More information

Vectors and Phasors. A supplement for students taking BTEC National, Unit 5, Electrical and Electronic Principles. Owen Bishop

Vectors and Phasors. A supplement for students taking BTEC National, Unit 5, Electrical and Electronic Principles. Owen Bishop Vectors and phasors Vectors and Phasors A supplement for students taking BTEC National, Unit 5, Electrical and Electronic Principles Owen Bishop Copyrught 2007, Owen Bishop 1 page 1 Electronics Circuits

More information

BJT Amplifier Circuits

BJT Amplifier Circuits JT Amplifier ircuits As we have developed different models for D signals (simple large-signal model) and A signals (small-signal model), analysis of JT circuits follows these steps: D biasing analysis:

More information

Review of Fundamental Mathematics

Review of Fundamental Mathematics Review of Fundamental Mathematics As explained in the Preface and in Chapter 1 of your textbook, managerial economics applies microeconomic theory to business decision making. The decision-making tools

More information

Experimental Question 1: Levitation of Conductors in an Oscillating Magnetic Field SOLUTION ( )

Experimental Question 1: Levitation of Conductors in an Oscillating Magnetic Field SOLUTION ( ) a. Using Faraday s law: Experimental Question 1: Levitation of Conductors in an Oscillating Magnetic Field SOLUTION The overall sign will not be graded. For the current, we use the extensive hints in the

More information

Laboratory 4: Feedback and Compensation

Laboratory 4: Feedback and Compensation Laboratory 4: Feedback and Compensation To be performed during Week 9 (Oct. 20-24) and Week 10 (Oct. 27-31) Due Week 11 (Nov. 3-7) 1 Pre-Lab This Pre-Lab should be completed before attending your regular

More information

AC Impedance and High-Pass Filters

AC Impedance and High-Pass Filters Lab 7 AC Impedance and High-Pass Filters In this lab you will become familiar with the concept of AC impedance and apply it to the frequency response of a high-pass filter. 7.1 AC Impedance Just as Ohm

More information

EE 435 Lecture 13. Cascaded Amplifiers. -- Two-Stage Op Amp Design

EE 435 Lecture 13. Cascaded Amplifiers. -- Two-Stage Op Amp Design EE 435 Lecture 13 Cascaded Amplifiers -- Two-Stage Op Amp Design Review from Last Time Routh-Hurwitz Stability Criteria: A third-order polynomial s 3 +a 2 s 2 +a 1 s+a 0 has all poles in the LHP iff all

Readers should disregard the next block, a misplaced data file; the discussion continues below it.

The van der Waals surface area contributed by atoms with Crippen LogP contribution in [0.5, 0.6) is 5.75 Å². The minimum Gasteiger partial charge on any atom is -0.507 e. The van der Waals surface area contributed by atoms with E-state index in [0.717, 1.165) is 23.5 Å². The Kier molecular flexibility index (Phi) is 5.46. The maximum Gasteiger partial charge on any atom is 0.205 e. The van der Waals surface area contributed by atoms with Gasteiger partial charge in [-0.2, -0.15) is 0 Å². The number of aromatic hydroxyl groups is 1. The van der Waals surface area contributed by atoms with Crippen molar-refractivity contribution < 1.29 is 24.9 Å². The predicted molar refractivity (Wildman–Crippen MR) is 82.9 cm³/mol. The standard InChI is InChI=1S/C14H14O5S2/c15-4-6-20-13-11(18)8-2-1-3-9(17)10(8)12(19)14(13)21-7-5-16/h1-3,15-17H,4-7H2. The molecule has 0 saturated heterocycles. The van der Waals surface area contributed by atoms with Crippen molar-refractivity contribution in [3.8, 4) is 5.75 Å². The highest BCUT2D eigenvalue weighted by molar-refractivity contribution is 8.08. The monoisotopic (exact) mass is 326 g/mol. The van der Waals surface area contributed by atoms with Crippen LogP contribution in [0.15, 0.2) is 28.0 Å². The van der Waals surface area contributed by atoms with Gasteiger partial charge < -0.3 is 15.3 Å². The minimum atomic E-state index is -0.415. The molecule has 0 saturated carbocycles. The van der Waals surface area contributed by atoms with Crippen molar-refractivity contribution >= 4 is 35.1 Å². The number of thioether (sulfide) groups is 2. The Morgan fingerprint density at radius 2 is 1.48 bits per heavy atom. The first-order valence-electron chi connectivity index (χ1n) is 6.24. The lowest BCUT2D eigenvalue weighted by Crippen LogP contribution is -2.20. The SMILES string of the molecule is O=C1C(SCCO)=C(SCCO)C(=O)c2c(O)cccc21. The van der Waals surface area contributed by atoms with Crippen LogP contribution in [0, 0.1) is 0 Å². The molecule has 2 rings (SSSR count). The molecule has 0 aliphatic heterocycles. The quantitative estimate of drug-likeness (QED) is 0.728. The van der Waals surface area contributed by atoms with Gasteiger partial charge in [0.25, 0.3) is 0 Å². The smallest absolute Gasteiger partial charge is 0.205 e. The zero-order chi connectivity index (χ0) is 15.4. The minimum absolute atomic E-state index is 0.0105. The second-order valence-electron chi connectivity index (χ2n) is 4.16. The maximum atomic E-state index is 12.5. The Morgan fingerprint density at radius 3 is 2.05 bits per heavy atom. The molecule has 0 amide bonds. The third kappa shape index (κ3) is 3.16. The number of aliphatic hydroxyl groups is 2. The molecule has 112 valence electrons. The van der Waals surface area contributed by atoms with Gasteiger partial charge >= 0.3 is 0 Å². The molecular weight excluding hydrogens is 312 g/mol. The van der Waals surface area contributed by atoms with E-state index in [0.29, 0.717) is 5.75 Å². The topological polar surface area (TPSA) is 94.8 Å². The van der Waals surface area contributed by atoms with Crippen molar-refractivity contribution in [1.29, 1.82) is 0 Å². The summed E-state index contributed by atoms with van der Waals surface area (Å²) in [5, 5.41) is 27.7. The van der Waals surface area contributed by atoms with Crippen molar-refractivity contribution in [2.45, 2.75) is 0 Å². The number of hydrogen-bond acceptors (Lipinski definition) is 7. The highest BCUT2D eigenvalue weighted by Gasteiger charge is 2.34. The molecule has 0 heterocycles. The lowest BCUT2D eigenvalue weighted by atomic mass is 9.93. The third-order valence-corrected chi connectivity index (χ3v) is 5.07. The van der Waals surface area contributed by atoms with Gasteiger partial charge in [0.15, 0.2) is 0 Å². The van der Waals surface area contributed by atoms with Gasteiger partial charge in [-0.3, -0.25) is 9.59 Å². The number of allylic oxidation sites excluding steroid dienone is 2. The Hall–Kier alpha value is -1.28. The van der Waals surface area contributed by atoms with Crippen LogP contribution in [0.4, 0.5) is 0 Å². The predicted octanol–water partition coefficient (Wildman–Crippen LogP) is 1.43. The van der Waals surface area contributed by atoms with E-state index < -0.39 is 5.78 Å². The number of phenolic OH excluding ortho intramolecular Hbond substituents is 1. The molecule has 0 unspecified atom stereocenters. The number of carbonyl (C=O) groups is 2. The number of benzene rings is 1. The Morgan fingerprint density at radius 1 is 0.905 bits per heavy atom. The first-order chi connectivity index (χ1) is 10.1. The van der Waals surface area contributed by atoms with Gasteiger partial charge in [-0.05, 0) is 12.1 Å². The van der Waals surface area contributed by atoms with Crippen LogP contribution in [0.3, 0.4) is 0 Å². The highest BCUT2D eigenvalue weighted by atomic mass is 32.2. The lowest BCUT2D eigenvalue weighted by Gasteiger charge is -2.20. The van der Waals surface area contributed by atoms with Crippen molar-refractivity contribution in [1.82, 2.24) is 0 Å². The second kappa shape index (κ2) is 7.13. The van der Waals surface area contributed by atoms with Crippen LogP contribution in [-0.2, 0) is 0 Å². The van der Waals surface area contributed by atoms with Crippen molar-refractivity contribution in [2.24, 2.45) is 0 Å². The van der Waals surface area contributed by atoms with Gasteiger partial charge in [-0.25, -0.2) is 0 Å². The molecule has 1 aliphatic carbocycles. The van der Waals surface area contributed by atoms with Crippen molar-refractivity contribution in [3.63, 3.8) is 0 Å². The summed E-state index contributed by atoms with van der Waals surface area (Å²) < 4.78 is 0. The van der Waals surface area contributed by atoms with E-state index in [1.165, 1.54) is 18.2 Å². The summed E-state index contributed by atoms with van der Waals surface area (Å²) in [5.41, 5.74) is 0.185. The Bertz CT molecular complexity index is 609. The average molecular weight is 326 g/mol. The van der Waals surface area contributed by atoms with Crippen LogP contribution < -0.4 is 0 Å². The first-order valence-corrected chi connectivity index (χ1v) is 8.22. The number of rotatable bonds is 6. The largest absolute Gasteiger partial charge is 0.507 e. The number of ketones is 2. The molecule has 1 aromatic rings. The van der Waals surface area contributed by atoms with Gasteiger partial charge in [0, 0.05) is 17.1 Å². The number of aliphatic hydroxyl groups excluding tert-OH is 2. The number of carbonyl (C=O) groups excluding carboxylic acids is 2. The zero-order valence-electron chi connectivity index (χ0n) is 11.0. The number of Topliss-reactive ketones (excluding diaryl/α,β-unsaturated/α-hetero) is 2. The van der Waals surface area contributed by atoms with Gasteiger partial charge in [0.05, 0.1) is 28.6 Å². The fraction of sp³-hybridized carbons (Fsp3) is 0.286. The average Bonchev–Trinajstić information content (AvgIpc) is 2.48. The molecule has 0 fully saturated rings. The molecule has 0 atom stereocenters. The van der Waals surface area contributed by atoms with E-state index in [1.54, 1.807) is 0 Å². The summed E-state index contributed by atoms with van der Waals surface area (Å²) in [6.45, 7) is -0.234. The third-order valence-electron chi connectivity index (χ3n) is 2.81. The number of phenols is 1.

More information

ECE382/ME482 Fall 2008 Homework 5 Solution November 18,

ECE382/ME482 Fall 2008 Homework 5 Solution November 18, ECE382/ME482 Fall 28 Homework 5 Solution November 18, 28 1 Solution to HW5 Note: You were permitted to generate these plots using Matlab. However, you must be prepared to draw the plots by hand on the

More information

Lecture 9. Poles, Zeros & Filters (Lathi 4.10) Effects of Poles & Zeros on Frequency Response (1) Effects of Poles & Zeros on Frequency Response (3)

Lecture 9. Poles, Zeros & Filters (Lathi 4.10) Effects of Poles & Zeros on Frequency Response (1) Effects of Poles & Zeros on Frequency Response (3) Effects of Poles & Zeros on Frequency Response (1) Consider a general system transfer function: zeros at z1, z2,..., zn Lecture 9 Poles, Zeros & Filters (Lathi 4.10) The value of the transfer function

More information

Filters & Wave Shaping

Filters & Wave Shaping Module 8 AC Theory Filters & Wave Shaping Passive Filters & Wave Shaping What you'll learn in Module 8. Module 8 Introduction Recognise passive filters with reference to their response curves. High pass,

More information

Physics 623 Transistor Characteristics and Single Transistor Amplifier Sept. 13, 2006

Physics 623 Transistor Characteristics and Single Transistor Amplifier Sept. 13, 2006 Physics 623 Transistor Characteristics and Single Transistor Amplifier Sept. 13, 2006 1 Purpose To measure and understand the common emitter transistor characteristic curves. To use the base current gain

More information

INTERNATIONAL TELECOMMUNICATION UNION. SERIES O: SPECIFICATIONS FOR MEASURING EQUIPMENT Equipment for the measurement of analogue parameters

INTERNATIONAL TELECOMMUNICATION UNION. SERIES O: SPECIFICATIONS FOR MEASURING EQUIPMENT Equipment for the measurement of analogue parameters INTERNATIONAL TELECOMMUNICATION UNION CCITT O.41 THE INTERNATIONAL TELEGRAPH AND TELEPHONE CONSULTATIVE COMMITTEE (11/1988) SERIES O: SPECIFICATIONS FOR MEASURING EQUIPMENT Equipment for the measurement

More information

BASIC ELECTRONICS PROF. T.S. NATARAJAN DEPT OF PHYSICS IIT MADRAS LECTURE-4 SOME USEFUL LAWS IN BASIC ELECTRONICS

BASIC ELECTRONICS PROF. T.S. NATARAJAN DEPT OF PHYSICS IIT MADRAS LECTURE-4 SOME USEFUL LAWS IN BASIC ELECTRONICS BASIC ELECTRONICS PROF. T.S. NATARAJAN DEPT OF PHYSICS IIT MADRAS LECTURE-4 SOME USEFUL LAWS IN BASIC ELECTRONICS Hello everybody! In a series of lecture on basic electronics, learning by doing, we now